• patients who needed urgent care were not always identified in a timely way

Escalation policies were generally in place. These were not always followed or were not effective in coping with increased demand.

We found many hospitals caring for patients in inappropriate spaces, such as corridors. There were no plans in place for alternative safer accommodation.

Our recommendations and next steps

A whole system approach is needed to tackle the problems created by increasing demand.

The report recommends solutions which focus on:

  • what can be done to help keep people well and reduce visits to emergency departments
  • what emergency departments can do to manage how patients flow through the hospital
  • ways to help avoid unnecessary admissions and ensure early discharge

The timeliness of the planning process needs to improve. As does the extent to which all partners across the system are involved in planning.

Across the country, there are examples of good practice in action at hospitals. These build on the best practice guide published by CQC in November 2017. Our report presents solutions alongside those examples of good practice.

Link to report page here

A language specific and culturally adapted pain management programme – NINCE Shared Learning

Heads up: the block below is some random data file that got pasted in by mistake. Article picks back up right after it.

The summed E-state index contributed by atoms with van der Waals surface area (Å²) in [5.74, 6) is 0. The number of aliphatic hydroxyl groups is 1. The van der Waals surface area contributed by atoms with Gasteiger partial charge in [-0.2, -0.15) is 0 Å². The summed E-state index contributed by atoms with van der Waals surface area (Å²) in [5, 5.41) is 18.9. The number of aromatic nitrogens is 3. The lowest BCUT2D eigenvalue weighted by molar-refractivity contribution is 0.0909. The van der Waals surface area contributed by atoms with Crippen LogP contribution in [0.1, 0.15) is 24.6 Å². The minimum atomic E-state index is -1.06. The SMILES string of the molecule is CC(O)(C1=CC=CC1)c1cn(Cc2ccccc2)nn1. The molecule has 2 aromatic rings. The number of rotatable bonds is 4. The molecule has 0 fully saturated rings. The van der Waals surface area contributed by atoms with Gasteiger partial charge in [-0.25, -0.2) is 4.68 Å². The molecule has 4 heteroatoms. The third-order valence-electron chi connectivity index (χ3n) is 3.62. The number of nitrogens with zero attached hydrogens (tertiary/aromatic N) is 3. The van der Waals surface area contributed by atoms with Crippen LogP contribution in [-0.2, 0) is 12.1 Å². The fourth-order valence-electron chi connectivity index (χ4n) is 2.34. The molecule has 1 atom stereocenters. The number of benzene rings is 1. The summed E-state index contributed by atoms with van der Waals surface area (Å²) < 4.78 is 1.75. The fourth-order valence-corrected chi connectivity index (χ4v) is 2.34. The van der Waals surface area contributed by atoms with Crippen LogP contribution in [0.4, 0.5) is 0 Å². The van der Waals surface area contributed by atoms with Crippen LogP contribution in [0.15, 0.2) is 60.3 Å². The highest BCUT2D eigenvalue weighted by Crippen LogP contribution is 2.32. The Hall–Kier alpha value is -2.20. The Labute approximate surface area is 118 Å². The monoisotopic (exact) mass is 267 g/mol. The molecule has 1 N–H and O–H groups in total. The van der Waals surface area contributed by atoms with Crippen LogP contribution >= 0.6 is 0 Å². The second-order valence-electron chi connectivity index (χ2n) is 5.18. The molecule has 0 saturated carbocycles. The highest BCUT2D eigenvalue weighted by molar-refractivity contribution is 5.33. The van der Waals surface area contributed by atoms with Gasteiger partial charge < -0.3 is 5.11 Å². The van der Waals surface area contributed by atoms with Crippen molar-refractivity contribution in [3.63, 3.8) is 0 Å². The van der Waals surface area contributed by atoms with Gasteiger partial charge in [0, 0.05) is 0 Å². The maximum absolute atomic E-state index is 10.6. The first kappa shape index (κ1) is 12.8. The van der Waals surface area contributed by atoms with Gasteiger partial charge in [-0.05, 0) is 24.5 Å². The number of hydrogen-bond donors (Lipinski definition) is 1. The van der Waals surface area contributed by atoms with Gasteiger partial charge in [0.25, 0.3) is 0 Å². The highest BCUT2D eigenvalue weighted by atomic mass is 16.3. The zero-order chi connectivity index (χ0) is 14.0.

The creation of a tailored language specific and culturally adapted pain management programme, which was in line with the beliefs, attitudes and understanding of a group of South Asian patients.

The programme demonstrates how quality statements 1 and 2 in the NICE Quality Standard 167 for Promoting health and preventing premature mortality in black, Asian and other minority ethnic groups can be used in practice.

Guidance the shared learning relates to:

Key findings

The project met the initial aims and objectives. Patients made improvements in self-efficacy, anxiety and depression following the programme.

There was a statistically significant change in anxiety (t(3) = 4.7, P < 0.01), depression (t(3) = 5, P < 0.01), and self-efficacy (t(3) =8.18, P < 0.001) following the programme. There were 8 patients initially listed for the programme, 2 did not attend the first session and made no further contact. A further 2 patients attended the first session but did not bring their questionnaires with them nor continued on; 1 due to financial commitments and 1 patient due to ill health. The remaining 4 patients made the programme through to completion.

The Reliable Change Index (RCI) was used, and this found that 25% of patients made a reliable change in anxiety and 75% of patients made a reliable change in depression. Our project increased the services equality and diversity output, by catering to a large proportion of the population, whose needs were being unmet, by current service provision.